PHMSA Proposes Plans to Revise Volatility Standard for the Transport of Crude Oil

Today, PHMSA released an advanced notice of proposed rulemaking (ANPRM), announcing that it is considering revising the Hazardous Materials Regulations (HMR) to establish vapor pressure limits for the transportation of crude oil and potentially all Class 3 flammable liquid hazardous materials. The ANPRM is in response to a petition for rulemaking from the New York Attorney General that requested PHMSA establish a nationwide vapor pressure standard for the transportation of crude oil by rail. Going beyond the scope of the NY AG’s petition, the ANPRM asks stakeholders whether any future standards should apply not just to rail, but to all modes of transportation, including truck or cargo-ship shipments. PHMSA’s expanded ANPRM presents numerous questions to industry stakeholders and sets forth a 60-day comment period, ending on March 20, 2017.

The NY AG’s petition is in response to derailments of railcars carrying crude oil from the Bakken shale play in North Dakota that have resulted in explosions. The NY AG alleges that Bakken crude is highly volatile and extremely flammable and that current standards do not adequately mitigate that risk. Therefore, the NY AG’s petition requests that PHMSA undertake a rulemaking to limit vapor pressure of crude oil transported by rail to 9.0 psi, a move the NY AG contends will reduce the risk of death or damage from fire or explosion during an accident. The NY AG’s petition, however, fails to take into consideration a recent study that concluded that Bakken crude is a light, sweet crude with low corrosivity that can actually be transported safely using DOT-111 tank cars and in accordance with existing federal regulations.

Nonetheless, PHMSA’s position is that, in order to grant the NY AG’s petition, it must:

  • Determine the best metrics (e.g., vapor pressure or other another metric) for measuring and controlling fire and explosion risk in crude oil transport;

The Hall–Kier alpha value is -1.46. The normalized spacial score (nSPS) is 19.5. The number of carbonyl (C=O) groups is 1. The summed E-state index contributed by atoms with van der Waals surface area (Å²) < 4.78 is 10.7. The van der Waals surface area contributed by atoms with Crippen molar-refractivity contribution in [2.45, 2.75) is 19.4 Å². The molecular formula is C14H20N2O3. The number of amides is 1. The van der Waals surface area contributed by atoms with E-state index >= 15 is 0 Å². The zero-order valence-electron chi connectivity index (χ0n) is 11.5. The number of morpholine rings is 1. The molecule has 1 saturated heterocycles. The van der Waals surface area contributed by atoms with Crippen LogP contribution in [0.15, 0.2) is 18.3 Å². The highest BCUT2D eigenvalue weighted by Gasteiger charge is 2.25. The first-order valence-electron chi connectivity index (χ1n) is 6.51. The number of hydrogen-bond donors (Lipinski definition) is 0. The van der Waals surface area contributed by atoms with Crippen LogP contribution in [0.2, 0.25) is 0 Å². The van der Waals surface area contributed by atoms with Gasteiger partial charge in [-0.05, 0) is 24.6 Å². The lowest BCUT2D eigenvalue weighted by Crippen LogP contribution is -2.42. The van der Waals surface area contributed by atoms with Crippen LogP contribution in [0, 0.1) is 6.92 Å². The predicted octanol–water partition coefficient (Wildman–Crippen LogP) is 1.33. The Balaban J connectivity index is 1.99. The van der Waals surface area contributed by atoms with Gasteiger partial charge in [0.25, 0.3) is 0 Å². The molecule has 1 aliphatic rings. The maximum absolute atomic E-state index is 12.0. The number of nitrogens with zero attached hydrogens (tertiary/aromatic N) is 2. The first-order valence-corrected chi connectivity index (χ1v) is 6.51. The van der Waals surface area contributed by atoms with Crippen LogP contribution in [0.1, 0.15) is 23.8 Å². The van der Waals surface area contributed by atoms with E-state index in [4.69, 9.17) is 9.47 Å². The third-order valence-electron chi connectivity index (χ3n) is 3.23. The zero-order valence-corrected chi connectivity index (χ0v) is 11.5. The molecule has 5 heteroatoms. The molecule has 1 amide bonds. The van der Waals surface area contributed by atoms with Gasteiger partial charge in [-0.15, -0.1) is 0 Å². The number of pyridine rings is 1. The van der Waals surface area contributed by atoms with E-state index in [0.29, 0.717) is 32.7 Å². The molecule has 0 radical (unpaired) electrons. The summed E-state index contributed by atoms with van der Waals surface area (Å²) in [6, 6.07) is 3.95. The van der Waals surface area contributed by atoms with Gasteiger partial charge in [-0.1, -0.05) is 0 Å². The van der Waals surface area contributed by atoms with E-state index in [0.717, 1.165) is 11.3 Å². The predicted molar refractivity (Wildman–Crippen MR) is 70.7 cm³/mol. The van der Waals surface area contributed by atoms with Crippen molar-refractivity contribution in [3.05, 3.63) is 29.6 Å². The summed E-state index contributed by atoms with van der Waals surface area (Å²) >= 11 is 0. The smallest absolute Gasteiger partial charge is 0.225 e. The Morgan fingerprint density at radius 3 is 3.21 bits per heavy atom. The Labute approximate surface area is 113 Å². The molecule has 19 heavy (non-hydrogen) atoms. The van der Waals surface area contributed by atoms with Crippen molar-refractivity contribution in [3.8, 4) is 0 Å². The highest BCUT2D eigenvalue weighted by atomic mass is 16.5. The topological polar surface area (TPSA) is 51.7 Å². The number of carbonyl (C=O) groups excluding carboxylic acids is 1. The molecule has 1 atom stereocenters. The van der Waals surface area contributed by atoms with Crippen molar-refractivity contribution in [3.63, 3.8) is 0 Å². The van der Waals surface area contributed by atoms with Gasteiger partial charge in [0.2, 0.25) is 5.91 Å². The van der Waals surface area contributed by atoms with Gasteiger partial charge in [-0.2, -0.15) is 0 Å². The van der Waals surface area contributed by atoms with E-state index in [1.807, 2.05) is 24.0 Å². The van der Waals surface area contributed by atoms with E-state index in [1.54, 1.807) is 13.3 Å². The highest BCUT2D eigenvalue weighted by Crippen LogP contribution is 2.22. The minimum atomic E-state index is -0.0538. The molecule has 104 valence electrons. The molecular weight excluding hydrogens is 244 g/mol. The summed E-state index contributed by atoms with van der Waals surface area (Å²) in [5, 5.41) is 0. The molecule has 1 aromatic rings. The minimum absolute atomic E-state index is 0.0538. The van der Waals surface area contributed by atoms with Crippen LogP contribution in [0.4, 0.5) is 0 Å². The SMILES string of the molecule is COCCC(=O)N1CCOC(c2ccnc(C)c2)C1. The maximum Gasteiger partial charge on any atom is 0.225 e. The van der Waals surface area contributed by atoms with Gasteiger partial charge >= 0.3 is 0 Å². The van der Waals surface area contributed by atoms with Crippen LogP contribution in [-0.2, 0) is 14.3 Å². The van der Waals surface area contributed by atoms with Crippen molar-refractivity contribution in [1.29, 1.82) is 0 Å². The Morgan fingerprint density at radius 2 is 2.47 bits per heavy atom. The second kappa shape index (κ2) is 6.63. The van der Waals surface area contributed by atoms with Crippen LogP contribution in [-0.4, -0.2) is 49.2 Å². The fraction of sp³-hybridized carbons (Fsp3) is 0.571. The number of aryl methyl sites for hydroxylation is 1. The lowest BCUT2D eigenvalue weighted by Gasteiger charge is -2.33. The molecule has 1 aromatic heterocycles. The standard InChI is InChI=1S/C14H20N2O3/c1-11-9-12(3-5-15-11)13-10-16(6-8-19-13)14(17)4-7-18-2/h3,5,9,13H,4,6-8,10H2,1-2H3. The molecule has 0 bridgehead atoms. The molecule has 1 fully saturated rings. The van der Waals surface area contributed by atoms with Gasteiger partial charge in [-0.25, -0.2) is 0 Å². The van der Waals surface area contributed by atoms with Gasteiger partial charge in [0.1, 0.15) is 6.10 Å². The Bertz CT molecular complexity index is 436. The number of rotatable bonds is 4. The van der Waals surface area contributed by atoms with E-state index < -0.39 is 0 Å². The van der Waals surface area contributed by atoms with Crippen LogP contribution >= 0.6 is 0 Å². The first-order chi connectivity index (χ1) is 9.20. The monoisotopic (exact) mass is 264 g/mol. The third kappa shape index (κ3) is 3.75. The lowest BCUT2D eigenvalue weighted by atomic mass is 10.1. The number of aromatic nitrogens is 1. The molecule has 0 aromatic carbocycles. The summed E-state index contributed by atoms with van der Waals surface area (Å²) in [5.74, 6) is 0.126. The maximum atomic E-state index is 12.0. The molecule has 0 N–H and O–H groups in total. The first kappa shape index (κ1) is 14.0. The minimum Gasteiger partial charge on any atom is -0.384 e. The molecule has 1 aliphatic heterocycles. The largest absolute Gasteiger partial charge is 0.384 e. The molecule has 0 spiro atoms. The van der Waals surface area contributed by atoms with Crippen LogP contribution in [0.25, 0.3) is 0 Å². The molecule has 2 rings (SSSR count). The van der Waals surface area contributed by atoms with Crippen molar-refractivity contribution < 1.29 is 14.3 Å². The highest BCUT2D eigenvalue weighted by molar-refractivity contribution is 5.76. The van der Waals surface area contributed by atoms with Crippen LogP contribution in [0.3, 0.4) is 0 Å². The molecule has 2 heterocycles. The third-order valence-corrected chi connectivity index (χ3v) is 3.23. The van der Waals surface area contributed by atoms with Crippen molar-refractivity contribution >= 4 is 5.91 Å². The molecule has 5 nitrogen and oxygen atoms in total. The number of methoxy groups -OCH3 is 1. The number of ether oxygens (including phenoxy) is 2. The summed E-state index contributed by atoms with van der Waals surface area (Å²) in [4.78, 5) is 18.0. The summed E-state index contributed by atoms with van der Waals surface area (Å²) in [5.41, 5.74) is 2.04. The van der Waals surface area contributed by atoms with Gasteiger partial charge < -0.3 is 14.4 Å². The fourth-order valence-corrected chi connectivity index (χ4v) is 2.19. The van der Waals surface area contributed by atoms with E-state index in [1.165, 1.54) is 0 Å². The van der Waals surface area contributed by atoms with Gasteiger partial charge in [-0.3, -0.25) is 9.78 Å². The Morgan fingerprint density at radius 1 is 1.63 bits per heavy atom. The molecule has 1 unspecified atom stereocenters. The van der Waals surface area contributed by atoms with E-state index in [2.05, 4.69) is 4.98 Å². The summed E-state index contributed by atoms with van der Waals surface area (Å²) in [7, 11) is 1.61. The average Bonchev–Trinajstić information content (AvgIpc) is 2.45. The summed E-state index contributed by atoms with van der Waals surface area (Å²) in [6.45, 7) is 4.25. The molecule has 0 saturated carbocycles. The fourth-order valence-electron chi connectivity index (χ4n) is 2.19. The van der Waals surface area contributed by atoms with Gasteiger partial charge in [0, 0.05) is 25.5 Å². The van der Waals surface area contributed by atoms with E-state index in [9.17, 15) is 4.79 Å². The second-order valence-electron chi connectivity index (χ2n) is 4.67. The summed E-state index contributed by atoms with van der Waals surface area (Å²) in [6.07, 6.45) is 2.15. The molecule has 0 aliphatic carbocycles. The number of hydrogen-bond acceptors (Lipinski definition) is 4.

• Quantify the improvement in safety, if any, due to risk reduction from implementation of vapor pressure thresholds at varying levels;
  • Identify the measurement techniques necessary to establish compliance;
  • Identify offerors’ compliance strategies and market impacts with RVP standards at varying levels of stringency, and estimate their economic costs and environmental impacts;
  • Identify other regulations and industry practices, such as VOC emissions standards imposed through the Clean Air Act, or State regulations, or pipeline operator RVP standards, potentially affecting compliance strategies and costs, and safety benefits;
  • Evaluate the extent to which use of DOT Specification 117 tank cars mitigates the risk of transporting crude oil;
  • Compare compliance costs of mitigation strategies with risk reduction from adoption of the petition; and
  • Balance the benefits and costs in setting the level of the chosen metric.

To that end, PHMSA is soliciting information from stakeholders, so that the Administration can make an informed decision as to whether a vapor pressure standard is appropriate. PHMSA lays out nearly 40 questions in the ANPRM, seeking more information on the validity of the NY AG’s petition, what measurement standards would be best, whether other regulatory requirements exist, cost impacts of a nationwide vapor pressure standard, how liability should be structured, and packaging. We have laid out some of PHMSA’s key questions below:

Validity of the NY AG’s Petition

  • The NY AG’s petition recommends a RVP of no greater than 9.0 psi. In contrast, the NDIC implemented a maximum vapor pressure threshold of 13.7 psi, (VPCR4 as defined in ASTM D6377). If PHMSA were to establish a national vapor pressure limit, what should it be?